Exclusive Q & A with AFP Midwest Conference Keynote Speaker, Adam Braun

 

Pencils of Promise founder and CEO and New York Times best-selling author Adam Braun will open the 2014 AFP Midwest Conference on Philanthropy with stories and lessons from a movement that has taken both the non- and for-profit worlds by storm. Dubbed by Entrepreneur Magazine as “a rockstar in the non-profit space,” Braun is sure to inspire and provoke with his session, For-Profit, For Purpose: New Currency in a Borderless World on November 5.

Recently, AFP Chicago spoke with Braun to gain a sneak peek into what he has planned for the conference. Read on and discover how he finally became a successful fundraiser and why we should avoid the term “non-profit” when describing our mission-driven organizations.

AFP Chicago: Since 2008, Pencils of Promise has grown from a mere $25 investment to an organization of 80 employees, 20,000 students, and 200 schools across four countries.  Many non-profits only dream of achieving such accelerated growth. To what do you attribute this success? 

Braun: The key to our growth has been the connectedness we're able to provide to any individual, regardless of age, status or location, to the work itself on the ground. By enabling 100% of online contributions to go directly towards programs, (we cover our overhead through private donors and corporate support), and bringing the work to life through digital and social media, we've built a deeply engaged community that holds us accountable to the results they've come to expect from PoP.

AFP Chicago: On November 5, you will launch the AFP Midwest Conference on Philanthropy with your talk, “For-Profit, For-Purpose: New Currency in a Borderless World.” Describe how you developed this term “for-purpose,” and how it differs from the more familiar “non-profit.”

Braun: I personally hate the term "non-profit," as it does a massive disservice to the industry and everyone that works within it. We do this work to maximize impact, so I wanted to challenge ourselves and the entire industry to change our words and change our worth. "For-purpose" was born in late 2011 and has taken on a life of its own ever since. In the talk I'll really expand on its implications for the non-profit and for-profit sectors.

AFP Chicago: Your book, The Promise of a Pencil: How an Ordinary Person Can Create Extraordinary Change, describes some of the roadblocks you faced while developing Pencils of Promise, one of which was a fear of soliciting donations. What are some challenges you faced early on as a fundraiser, and how did you ultimately overcome them?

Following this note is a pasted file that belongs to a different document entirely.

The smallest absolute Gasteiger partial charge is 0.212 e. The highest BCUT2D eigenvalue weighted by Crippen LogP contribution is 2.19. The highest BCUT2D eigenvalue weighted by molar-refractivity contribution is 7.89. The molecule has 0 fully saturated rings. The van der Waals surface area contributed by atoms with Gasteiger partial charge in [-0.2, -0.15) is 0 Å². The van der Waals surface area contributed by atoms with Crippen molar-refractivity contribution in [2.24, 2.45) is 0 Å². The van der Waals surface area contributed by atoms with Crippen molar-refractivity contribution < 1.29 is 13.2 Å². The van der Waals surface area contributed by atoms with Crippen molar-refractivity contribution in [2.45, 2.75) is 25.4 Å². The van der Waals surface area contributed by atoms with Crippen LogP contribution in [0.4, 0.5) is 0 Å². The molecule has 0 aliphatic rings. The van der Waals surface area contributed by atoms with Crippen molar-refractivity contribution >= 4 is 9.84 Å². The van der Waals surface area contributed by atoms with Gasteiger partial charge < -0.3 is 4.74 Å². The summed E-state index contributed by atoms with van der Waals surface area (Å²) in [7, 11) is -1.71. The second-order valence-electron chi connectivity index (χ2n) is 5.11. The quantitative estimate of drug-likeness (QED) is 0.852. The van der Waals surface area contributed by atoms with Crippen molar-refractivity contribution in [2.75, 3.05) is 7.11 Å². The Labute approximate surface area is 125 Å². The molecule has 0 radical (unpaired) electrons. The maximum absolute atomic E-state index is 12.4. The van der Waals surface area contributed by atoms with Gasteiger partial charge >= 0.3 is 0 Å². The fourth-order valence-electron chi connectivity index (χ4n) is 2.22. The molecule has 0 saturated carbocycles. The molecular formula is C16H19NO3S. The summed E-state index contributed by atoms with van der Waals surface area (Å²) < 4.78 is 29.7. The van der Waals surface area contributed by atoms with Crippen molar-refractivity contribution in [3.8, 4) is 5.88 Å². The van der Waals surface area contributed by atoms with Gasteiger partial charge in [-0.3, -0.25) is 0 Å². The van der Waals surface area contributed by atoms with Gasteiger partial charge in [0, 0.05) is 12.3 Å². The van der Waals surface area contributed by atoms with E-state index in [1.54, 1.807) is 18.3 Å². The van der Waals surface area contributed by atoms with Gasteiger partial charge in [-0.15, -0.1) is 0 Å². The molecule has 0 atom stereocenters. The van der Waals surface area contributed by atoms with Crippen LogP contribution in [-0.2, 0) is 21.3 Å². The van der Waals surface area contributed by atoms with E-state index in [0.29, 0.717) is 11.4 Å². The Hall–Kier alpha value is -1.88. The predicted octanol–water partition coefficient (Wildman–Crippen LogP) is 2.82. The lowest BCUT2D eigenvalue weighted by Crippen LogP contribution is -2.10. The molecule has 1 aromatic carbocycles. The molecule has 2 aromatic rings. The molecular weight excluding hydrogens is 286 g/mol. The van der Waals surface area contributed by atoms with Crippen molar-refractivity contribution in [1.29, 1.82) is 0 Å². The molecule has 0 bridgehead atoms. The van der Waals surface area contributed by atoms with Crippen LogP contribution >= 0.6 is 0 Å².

Braun: I never got into this space to ask for donations. I started PoP to impact the lives of children seeking educational opportunity. As we grew and became an organization that raised millions of dollars annually, I realized how important it was for me to be comfortable asking for funds for our work, and only became comfortable as a fundraiser once I admitted it as a personal weakness. I cover that full experience in a chapter called, "Vulnerability is Vital" in the book.

AFP Chicago: In your view, what can fundraisers do today to make their organizations more successful in this ever-changing non-profit landscape?

Braun: Every single person needs to find a way to explain their unique journey, and why it's led them to believe so deeply in the proven work of their organization. You must begin with great storytelling, and then back it up with legitimate data to be an effective fundraiser in the modern environment.

AFP Chicago: In a recent interview, you mentioned that you’ve learned over time that the most powerful way to engage someone is to appeal to their own self-interests. How can fundraisers do this without sacrificing their own organization’s goals and missions?

Braun: Listening intensely is a far more valuable skill than speaking immensely, so simply asking questions and listening with real interest in the person on the other side of the table is an often undervalued component of successful fundraising. Understanding the preferences of the donor is just as important as knowing your own personal agenda in creating a great partnership that will stand the test of time.

AFP Chicago: What are three takeaways you hope to leave with attendees after your talk on November 5?

Braun: There's a lot more than three takeaways, but a few key ones would be that the restless voice inside should be listened to, that it can be activated in ways big and small, and that in the words of Ellen Johnson Sirleaf, "If your dreams don't scare you, then they're not big enough."

Register Today

Check your inbox next week for the inside scoop on one of the conference’s planned feature presentations hosted by Jamie Phillippe, Vice President of Development and Donor Services, Chicago Community Trust and Edith Falk, Chair, Campbell & Company! 

 
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